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Lamarck versus Weismann (S415: 1889)

Editor Charles H. Smith's Note: A letter to the Editor printed in the 24 October 1889 number of Nature. Original pagination indicated within double brackets. To link directly to this page, connect with: http://people.wku.edu/charles.smith/wallace/S415.htm

    [[p. 619]] I had not intended to reply to Mr. Cunningham's criticism of a passage in my book which he thinks is pure Lamarckism (see Nature, July 25, p. 297); but now that Prof. Ray Lankester adopts the same view, I will make a few remarks upon the case Mr. Cunningham italicizes the words, "the constant repetition of this effort causes the eye gradually to move round the head till it comes to the upper side," and claims this as a Lamarckian explanation. But if we italicize the following words, which occur three lines further on, "those usually surviving whose eyes retained more and more of the position into which the young fish tried to twist them," we shall see that the survival of favourable variations is, even here, the real cause at work. For the transference of the eye to the upper side was a useful change--perhaps, under the peculiar conditions of existence and development--an absolutely essential one. The amount to which the eye could be twisted and retained in its new position was variable, as all other such characters are variable. Those individuals who had this faculty in the greatest degree were among those that survived, and it is not at all necessary to assume that any portion of the change due solely to the effort was inherited, but only that those individuals which were the most favourably constituted in this respect transmitted their peculiar constitution to their offspring, and thus the twisting would take place earlier and earlier in the development of the individual. Even Darwin himself, who believed in the heredity of acquired variations, says that "the tendency to distortion would no doubt be increased through the principle of inheritance"; and this is really all that is necessary. In most of the higher animals [[p. 620]] symmetrical development of the two sides of the body is of vital importance, and is strictly preserved by natural selection; but more or less defect of symmetry often occurs as a variation or monstrosity, and in cases where such asymmetry was useful these variations would be preserved and increased by selection and heredity. An altogether erroneous view is taken of the fact of effort being used in this case, as if it were something unusual. But in all cases selection produces changes which are useful and whose use is often indicated by effort. The giraffe uses effort in stretching its neck to obtain food during a drought; the antelope exerts itself to the utmost to escape from the leopard; but it is now recognized that it is not the individual change produced by this effort that is inherited, but the favourable constitution which renders extreme effort unnecessary, and causes its possessors to survive while those less favourably constituted, and who therefore have to use greater effort, succumb. In the case of the developing flat-fish also, the effort indicated the direction of the useful modification, and any variations tending either to the right kind of asymmetry or to a mobility of the eye, admitting its being twisted and retained in its new position, during the growth of the individual, would be certainly preserved.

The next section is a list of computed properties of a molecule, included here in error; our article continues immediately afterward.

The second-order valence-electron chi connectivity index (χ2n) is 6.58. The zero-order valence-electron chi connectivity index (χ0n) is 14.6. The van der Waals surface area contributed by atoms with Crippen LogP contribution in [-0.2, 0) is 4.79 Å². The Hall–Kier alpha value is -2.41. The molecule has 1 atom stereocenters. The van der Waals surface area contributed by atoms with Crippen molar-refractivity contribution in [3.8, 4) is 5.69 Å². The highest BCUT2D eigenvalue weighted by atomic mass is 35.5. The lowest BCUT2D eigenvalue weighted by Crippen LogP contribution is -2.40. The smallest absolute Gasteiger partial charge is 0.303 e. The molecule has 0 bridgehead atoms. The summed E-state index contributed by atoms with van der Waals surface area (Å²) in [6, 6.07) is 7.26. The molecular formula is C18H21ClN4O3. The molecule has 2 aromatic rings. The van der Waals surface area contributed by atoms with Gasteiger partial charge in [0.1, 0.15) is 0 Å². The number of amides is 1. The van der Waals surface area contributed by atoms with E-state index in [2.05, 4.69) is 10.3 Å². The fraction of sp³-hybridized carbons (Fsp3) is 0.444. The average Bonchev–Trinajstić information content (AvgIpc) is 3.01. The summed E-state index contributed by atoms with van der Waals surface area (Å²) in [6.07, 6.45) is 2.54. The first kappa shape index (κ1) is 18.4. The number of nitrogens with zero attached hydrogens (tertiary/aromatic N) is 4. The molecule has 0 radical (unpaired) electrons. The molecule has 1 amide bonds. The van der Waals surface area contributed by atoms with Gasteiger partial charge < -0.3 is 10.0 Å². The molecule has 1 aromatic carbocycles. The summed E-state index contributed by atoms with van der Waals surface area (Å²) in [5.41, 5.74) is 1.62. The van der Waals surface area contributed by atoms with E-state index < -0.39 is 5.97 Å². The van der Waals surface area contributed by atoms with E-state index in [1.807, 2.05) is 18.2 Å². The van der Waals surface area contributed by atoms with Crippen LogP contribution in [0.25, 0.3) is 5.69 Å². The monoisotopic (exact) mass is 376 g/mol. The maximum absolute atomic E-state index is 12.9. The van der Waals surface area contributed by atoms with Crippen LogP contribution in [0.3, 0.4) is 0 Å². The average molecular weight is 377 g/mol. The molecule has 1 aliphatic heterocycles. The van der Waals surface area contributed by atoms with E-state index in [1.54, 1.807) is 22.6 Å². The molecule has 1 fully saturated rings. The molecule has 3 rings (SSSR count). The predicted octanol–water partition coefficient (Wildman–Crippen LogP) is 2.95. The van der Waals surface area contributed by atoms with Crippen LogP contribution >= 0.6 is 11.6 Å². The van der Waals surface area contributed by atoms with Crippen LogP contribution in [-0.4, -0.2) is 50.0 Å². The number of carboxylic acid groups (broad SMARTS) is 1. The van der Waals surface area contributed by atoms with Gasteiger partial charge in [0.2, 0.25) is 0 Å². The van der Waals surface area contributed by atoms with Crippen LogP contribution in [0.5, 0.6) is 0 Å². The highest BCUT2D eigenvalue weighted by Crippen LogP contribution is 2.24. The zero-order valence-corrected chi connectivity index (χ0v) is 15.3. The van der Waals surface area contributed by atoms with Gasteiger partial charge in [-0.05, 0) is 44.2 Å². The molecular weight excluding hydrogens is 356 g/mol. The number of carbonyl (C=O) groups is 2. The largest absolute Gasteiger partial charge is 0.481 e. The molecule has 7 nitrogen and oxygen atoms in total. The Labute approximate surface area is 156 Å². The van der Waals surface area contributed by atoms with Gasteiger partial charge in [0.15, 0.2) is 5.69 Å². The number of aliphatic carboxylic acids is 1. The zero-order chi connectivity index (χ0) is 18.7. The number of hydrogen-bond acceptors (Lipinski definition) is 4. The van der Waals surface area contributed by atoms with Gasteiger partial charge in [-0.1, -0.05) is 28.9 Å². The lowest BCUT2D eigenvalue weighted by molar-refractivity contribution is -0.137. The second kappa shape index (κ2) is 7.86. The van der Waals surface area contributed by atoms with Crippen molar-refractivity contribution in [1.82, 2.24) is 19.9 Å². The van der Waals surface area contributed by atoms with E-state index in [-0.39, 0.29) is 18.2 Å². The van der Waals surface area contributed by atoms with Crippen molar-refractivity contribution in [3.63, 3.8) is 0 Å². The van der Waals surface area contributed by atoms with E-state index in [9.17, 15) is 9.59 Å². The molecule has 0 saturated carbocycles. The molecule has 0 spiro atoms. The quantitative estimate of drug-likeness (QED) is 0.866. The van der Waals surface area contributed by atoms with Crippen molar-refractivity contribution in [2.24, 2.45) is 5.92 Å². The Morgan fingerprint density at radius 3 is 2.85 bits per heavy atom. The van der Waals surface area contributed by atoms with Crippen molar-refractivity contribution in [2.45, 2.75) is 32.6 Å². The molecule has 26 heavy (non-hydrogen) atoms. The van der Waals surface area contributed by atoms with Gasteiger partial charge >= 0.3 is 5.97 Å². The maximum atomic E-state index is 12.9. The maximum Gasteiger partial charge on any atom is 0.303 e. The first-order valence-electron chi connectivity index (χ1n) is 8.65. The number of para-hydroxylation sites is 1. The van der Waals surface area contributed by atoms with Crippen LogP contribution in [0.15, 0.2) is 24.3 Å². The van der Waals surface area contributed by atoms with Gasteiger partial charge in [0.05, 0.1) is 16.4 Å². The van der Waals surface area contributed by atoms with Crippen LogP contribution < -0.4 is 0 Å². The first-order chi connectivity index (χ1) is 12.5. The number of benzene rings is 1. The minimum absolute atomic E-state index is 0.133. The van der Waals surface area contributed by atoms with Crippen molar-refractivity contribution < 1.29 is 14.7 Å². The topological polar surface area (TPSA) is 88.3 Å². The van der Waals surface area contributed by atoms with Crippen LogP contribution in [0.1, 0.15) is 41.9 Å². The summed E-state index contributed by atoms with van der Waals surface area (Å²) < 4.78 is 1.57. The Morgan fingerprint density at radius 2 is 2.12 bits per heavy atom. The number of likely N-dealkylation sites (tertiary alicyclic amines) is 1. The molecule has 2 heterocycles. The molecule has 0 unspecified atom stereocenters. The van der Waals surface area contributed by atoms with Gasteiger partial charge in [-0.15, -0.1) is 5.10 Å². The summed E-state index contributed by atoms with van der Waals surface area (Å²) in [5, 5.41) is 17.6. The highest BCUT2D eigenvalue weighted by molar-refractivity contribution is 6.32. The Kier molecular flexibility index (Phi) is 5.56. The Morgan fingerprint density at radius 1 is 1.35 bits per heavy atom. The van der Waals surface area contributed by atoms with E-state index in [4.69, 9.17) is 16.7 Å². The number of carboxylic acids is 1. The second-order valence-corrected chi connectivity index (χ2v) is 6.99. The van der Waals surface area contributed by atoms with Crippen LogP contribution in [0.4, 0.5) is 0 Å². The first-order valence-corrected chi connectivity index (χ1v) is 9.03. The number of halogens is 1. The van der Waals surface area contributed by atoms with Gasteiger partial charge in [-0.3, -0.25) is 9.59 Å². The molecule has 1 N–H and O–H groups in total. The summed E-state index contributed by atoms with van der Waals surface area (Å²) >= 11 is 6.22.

I wish to take this opportunity of thanking Prof. Ray Lankester for his careful and appreciative review of my book. I am too well awareof my own deficiency in training as a naturalist not to admit all the shortcomings which he so tenderly refers to. It is quite refreshing to me to read at last a real criticism from a thoroughly competent writer, after the more or less ignorant praise which the book has hitherto received. I admit also that the term "laboratory naturalist," to which he demurs, was not well chosen. I meant it as the opposite, not so much to "field naturalist" as to "systematic naturalist"; and it still seems to me that the gentlemen he refers to as not being "laboratory naturalists" are still less "systematic naturalists," in the sense of having specially devoted themselves to the observation, description, and classification of more or less extensive groups of species of living organisms.

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